CARACAS (Reuters) – President Nicolas Maduro’s adversaries are to stage a two-day national strike from Wednesday in a final push to pressure him into abandoning a weekend election for a super-congress they say will institutionalize autocracy in Venezuela.
Millions participated in a 24-hour shutdown last week, leaving businesses closed, families behind doors, and streets barricaded or empty across swathes of Venezuela.
“From 6 a.m. tomorrow, we are going to paralyze this country,” opposition lawmaker and street activist Juan Requesens said. “We have shown Nicolas Maduro and his group there is no love for them anywhere in Venezuela or the world.”
The opposition, which has majority support after years in the shadow of the Socialist Party during the rule of Maduro’s predecessor Hugo Chavez, says Maduro’s planned Constituent Assembly is a farce designed purely to keep him in power.
The 54-year-old president, who calls himself “the son of Chavez” and flag bearer of his “21st century socialism” project, insists Sunday’s vote will go ahead despite intense pressure at home and abroad including a threat of U.S. economic sanctions.
Maduro says the election for the 545-seat assembly, which will have power to rewrite the national constitution and override the current opposition-led legislature, is designed to put power in the hands or ordinary people.
“We are going to decide between war and peace, the future or the past, the sovereign power of the people or the imperialist, oligarchical coup,” he told supporters late on Tuesday of the vote, which the opposition is boycotting.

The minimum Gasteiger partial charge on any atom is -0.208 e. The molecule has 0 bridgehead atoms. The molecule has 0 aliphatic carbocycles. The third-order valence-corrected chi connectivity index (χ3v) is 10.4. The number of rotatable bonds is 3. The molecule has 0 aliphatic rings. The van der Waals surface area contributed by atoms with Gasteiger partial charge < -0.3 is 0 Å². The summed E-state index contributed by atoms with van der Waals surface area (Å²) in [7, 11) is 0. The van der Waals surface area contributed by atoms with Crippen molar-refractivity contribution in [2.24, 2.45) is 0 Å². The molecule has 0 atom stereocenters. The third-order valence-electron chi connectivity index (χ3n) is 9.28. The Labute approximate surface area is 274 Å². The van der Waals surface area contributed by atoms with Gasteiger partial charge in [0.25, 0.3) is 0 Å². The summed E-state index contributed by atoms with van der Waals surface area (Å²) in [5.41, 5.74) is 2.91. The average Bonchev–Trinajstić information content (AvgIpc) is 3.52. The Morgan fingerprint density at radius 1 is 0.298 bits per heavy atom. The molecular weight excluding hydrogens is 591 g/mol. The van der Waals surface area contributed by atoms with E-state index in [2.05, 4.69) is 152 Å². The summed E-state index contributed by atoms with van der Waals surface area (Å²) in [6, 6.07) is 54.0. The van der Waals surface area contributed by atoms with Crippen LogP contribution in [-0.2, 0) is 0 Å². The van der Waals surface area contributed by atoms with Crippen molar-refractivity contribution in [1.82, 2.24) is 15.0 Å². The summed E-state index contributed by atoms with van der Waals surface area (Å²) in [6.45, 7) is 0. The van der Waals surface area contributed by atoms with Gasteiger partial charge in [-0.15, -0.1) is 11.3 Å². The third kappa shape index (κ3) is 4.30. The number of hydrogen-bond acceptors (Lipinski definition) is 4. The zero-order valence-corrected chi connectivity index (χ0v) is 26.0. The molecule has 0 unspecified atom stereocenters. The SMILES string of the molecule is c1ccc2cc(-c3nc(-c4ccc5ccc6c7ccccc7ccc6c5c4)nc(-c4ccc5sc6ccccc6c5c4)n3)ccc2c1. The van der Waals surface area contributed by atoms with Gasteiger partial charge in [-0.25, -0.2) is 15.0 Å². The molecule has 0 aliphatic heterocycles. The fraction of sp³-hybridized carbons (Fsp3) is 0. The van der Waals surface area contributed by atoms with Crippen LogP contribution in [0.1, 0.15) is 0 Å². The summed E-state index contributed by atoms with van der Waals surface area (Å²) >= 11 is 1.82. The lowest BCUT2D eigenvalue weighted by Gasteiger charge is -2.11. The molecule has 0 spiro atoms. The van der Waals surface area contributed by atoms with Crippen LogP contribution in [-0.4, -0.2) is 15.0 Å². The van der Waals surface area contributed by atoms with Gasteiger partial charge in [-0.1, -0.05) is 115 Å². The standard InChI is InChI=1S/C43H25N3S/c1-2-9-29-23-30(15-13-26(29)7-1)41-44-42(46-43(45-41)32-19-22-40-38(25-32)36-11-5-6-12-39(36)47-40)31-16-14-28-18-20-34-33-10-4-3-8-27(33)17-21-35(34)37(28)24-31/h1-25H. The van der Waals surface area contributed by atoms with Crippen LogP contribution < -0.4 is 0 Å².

State enterprises, including oil company PDVSA that accounts for 95 percent of Venezuela’s export income, were to stay open on Wednesday. Some public employees – who number 2.8 million in total – said they had strict orders not to skip work.
Five people died during last week’s strike as National Guard troops seeking to dismantle blockades fired teargas and rubber bullets at masked youths hurling stones and Molotov cocktails.
That took to over 100 the number killed since protests against Maduro began in early April.
But in some areas, such as rural zones and the working-class neighborhoods of Caracas where the ruling Chavismo movement has traditionally had its power-base, life carried on relatively normally during the one-day shutdown.
Many Venezuelans, regardless of their political view, were fretting about the impact of further disruptions on their wallets – and stomachs. The OPEC nation is immersed in a brutal economic crisis, with shortages of basic foods and medicines.
“I’m out all day every day trying to find work or waiting in line for food,” said casual builder Juan Manuel Fernandez, 58, who lives on a hilltop slum in Caracas with six dependents and relies on scarce, state-subsidized products for meals.
“So for me and my family, a strike means going hungry, so how can I be happy with that?” Fernandez added, saying Maduro should abandon the “crazy” Constituent Assembly but the opposition should avoid causing extra hardship for the poor.
Additional reporting by Diego Ore and Fabian Cambero; Editing by Phil Berlowitz